American Electric Power Co. (NYSE: AEP) is not the largest utility in America, but with a $41 billion market cap and serving millions of Americans in multiple middle-American states, it is quite well-known. AEP dates back to 1906, and the company deserves much public credit for having historically been quite vocal about the importance of dividends for investors, with over a 100-year track record of dividends as a public company. AEP also uses every available source of power in its portfolio, new and old forms alike. Its dividend yield is currently about 3.3%, and the company aims to keep increasing its payout over time.
AT&T Inc. (NYSE: T) may have been a coin-toss with Verizon when it came to historical investing picks for retirees, but AT&T has a substantially higher dividend yield of over 6.5% due to its shares having pulled back so much. The company still has a $235 billion market cap and millions of landline and cellular subscribers, and it owns Time Warner and DirecTV. Its investors haven’t really enjoyed great returns for a while, but they love that juicy dividend. For a rival comparison, Verizon’s yield is closer to 4%, because its shares have risen over the past two years while AT&T shares are down, with some investors having been concerned over its high debt, which has since been less discussed.
Boeing Co. (NYSE: BA) has run into some recent issues for investors with its 737 MAX groundings after two deadly airline crashes, and recent trends on deliveries will affect 2019 numbers. Boeing will recover, though its shares have pulled back about 15% from its peak. The stock is still the single most important in the Dow Jones industrial average by far, due to the index being price-weighted. It also celebrated its 100th anniversary in 2016. With a backlog nearing 6,000 planes and with that backlog nearing $500 billion at list prices, Boeing has managed to mitigate some of the boom-bust cycles of prior decades.
Boeing is also a winner in defense, satellite and space-related spending trends, and it was approaching the $100 billion annual revenue mark before the recent mishap interrupted that trend. Now investors are having to look out longer term than before, but with a $212 billion market cap it has a dividend yield of about 2.2% That dividend yield actually would have been far higher had its shares not more than tripled in the past three or four years.
Carnival Corp. (NYSE: CCL) is the largest cruise line of them all, with a market value of nearly $37 billion. It also has the largest dividend of its peers at 3.7%. It’s no secret that retirees who like to travel love their cruises. Beyond its Carnival brand, the company also owns and operates brands up the cost-scale via lines such as Princess, Holland America, Cunard, Costa, P&O and more. Carnival has been public since the mid-1980s and was founded in 1972, but the Holland America and Cunard brands go back into 1800s. Carnival’s recent guidance had been an issue, but the outlook seems to have stabilized.
Darden Restaurants Inc. (NYSE: DRI) has been around as a leading chain restaurant operator for decades now. It has close to 1,750 locations under its Olive Garden, LongHorn Steakhouse, Cheddar’s, Yard House, Capital Grille, Bahama Breeze, Seasons 52 and Eddie V’s brands. It used to own Red Lobster as well, before selling that for over $2 billion in 2014. Investors here get paid a 2.5% dividend yield, with a market cap of $14.5 billion.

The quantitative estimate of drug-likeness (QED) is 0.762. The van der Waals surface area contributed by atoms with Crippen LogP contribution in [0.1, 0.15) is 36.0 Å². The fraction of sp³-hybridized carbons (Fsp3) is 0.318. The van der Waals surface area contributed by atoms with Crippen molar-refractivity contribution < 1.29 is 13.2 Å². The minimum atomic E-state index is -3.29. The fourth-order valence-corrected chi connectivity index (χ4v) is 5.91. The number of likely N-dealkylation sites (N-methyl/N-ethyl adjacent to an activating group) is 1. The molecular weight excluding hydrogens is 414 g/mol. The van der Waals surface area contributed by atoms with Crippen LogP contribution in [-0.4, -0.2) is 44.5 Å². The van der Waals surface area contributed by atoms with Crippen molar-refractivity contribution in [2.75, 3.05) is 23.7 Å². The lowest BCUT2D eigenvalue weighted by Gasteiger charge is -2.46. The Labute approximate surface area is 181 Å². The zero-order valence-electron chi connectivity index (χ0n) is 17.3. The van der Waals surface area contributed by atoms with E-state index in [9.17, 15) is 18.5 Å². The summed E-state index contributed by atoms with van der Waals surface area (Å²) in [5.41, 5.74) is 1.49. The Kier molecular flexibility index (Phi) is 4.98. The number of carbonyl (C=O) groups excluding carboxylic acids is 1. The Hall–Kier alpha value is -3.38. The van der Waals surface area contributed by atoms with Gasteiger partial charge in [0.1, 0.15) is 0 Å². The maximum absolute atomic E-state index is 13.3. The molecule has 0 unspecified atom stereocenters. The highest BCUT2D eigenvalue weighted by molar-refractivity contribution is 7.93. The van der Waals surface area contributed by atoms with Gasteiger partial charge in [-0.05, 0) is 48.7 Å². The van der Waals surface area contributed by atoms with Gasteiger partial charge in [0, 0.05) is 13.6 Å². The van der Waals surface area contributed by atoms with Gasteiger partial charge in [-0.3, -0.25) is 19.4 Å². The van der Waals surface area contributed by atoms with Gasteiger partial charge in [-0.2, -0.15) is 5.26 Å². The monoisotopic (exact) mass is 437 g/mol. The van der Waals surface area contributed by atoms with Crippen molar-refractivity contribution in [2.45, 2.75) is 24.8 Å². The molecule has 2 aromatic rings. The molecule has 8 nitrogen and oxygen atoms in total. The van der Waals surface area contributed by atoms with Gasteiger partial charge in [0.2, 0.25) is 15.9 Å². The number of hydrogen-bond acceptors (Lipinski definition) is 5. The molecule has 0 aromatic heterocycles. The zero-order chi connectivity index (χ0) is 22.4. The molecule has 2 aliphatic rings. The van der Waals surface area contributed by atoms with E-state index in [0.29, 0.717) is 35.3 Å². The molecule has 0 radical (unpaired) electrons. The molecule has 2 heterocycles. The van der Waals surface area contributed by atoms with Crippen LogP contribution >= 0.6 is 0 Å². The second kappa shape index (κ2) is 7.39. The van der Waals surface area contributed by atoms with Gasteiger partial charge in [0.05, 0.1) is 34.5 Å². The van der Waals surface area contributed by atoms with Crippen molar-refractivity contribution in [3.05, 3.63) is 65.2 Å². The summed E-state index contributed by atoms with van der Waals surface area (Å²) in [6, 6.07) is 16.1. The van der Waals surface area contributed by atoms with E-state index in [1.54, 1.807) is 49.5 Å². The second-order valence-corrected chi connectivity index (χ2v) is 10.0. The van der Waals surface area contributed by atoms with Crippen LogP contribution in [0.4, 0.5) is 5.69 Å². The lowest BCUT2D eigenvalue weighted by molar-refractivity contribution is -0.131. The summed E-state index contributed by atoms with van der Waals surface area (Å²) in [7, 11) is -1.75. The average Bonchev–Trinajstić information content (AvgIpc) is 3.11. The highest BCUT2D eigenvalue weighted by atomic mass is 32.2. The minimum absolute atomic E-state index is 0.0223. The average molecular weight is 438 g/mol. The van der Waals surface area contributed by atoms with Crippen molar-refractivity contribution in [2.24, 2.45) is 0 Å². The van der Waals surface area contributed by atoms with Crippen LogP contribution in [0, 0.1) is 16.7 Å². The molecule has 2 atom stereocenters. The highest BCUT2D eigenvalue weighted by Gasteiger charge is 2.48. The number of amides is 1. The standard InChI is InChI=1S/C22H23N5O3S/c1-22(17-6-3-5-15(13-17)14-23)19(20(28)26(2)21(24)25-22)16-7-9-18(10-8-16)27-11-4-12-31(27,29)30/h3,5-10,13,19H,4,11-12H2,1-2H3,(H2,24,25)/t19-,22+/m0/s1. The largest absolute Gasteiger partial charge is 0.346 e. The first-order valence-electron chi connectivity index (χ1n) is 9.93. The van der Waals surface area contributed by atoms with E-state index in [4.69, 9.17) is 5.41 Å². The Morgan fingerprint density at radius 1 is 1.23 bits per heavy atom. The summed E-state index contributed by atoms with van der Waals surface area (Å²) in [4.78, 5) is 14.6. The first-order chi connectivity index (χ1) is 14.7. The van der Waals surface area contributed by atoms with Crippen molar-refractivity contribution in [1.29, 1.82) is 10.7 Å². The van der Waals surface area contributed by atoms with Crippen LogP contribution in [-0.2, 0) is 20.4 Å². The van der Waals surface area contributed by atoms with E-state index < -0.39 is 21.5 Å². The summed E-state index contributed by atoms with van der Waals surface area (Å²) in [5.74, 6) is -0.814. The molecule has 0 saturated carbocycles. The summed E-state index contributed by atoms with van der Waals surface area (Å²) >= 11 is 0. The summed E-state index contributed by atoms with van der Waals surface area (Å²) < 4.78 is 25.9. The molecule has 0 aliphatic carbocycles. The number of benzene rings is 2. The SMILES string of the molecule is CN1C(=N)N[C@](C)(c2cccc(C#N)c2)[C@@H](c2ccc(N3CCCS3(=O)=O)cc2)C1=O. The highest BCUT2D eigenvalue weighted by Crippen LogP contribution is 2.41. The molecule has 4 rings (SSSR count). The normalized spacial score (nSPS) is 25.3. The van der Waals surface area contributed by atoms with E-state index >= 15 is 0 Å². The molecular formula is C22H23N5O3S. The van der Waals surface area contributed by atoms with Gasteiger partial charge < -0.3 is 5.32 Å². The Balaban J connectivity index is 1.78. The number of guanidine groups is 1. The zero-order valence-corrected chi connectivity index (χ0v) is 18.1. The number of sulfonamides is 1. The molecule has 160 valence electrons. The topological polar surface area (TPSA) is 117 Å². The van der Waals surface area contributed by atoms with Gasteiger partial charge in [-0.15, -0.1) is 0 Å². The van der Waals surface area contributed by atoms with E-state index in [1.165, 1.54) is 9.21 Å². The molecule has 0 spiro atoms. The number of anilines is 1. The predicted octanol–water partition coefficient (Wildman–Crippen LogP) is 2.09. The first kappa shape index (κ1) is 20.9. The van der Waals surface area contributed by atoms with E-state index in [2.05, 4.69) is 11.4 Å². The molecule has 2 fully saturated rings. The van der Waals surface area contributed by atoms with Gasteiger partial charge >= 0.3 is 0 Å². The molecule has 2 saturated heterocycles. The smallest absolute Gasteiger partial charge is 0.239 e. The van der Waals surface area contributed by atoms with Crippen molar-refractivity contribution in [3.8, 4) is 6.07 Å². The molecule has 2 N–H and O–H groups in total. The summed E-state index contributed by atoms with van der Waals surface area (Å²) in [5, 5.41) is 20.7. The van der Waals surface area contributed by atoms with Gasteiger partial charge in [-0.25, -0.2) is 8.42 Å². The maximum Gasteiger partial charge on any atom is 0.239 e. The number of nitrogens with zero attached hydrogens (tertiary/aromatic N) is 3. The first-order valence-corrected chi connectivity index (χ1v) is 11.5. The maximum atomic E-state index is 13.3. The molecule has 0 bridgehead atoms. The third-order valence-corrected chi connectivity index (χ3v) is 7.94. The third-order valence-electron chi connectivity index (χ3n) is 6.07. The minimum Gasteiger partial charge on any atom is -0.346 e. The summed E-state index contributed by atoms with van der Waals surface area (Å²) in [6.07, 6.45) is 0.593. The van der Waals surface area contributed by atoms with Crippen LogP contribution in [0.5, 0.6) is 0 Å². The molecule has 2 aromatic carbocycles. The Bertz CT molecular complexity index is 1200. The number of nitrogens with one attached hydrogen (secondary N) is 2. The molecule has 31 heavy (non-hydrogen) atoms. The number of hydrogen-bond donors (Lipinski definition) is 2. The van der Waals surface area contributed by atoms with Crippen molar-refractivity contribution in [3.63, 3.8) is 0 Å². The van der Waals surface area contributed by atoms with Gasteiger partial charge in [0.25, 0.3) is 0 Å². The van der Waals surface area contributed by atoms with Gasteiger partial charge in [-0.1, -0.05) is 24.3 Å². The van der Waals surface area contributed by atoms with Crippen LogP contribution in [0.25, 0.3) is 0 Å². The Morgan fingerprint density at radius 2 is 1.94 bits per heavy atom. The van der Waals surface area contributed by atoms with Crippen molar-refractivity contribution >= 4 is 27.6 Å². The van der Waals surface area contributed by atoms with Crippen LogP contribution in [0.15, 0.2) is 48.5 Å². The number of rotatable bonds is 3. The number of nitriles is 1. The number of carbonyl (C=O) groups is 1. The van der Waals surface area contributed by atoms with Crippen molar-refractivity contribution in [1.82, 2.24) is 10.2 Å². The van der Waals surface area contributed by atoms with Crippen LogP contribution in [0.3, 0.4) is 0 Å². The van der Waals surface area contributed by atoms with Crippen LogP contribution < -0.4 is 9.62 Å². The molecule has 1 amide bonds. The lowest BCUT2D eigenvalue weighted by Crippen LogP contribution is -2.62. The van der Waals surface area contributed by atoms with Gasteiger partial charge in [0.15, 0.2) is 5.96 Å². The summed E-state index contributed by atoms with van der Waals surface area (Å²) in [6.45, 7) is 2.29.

Johnson & Johnson (NYSE: JNJ) products have been used by probably every person in America at one point or another in their lives. The company dates back to the 1880s. It has endless numbers of consumer products, as well as medical devices, and its Janssen unit is its pharmaceutical operation. Raising its dividend in 2018 marked the 56th consecutive year of such hikes. That dividend now comes with a 2.6% yield, and the company has a $370 billion market cap. Proving its resilience, the stock even recovered handily from its asbestos-talc suits in recent months after its most recent earnings report.
LTC Properties Inc. (NYSE: LTC) is a self-administered real estate investment trust (REIT) that has retirees as its focus. It has been public since the early 1990s and invests in seniors housing and health care properties, with approximately 200 investments spread among more than half of the states in America. These are in assisted living communities, skilled nursing centers and behavioral health care, independent living and memory care communities. As a REIT, it also pays out almost all of its income, and it is currently offering a 4.9% dividend yield.
Merck & Co. Inc. (NYSE: MRK) is one of the two Big Pharma names in the Dow, and it handily outperformed the markets in 2018, now that much of the patent cliff (drug patents expiring) has slowed and with new drug sales coming from multiple cancer targets from Keytruda. Merck collaborates with many otherwise competing pharmaceutical and biotech players. Merck has continued to raise its dividend and is a buyer of its own stock. With close to a $200 billion market cap on last look, Merck has a dividend yield of about 2.9% with a $191 billion market cap. Merck shares had a strong gain in 2018, despite recent profit-taking, while health care stocks gave some gains back.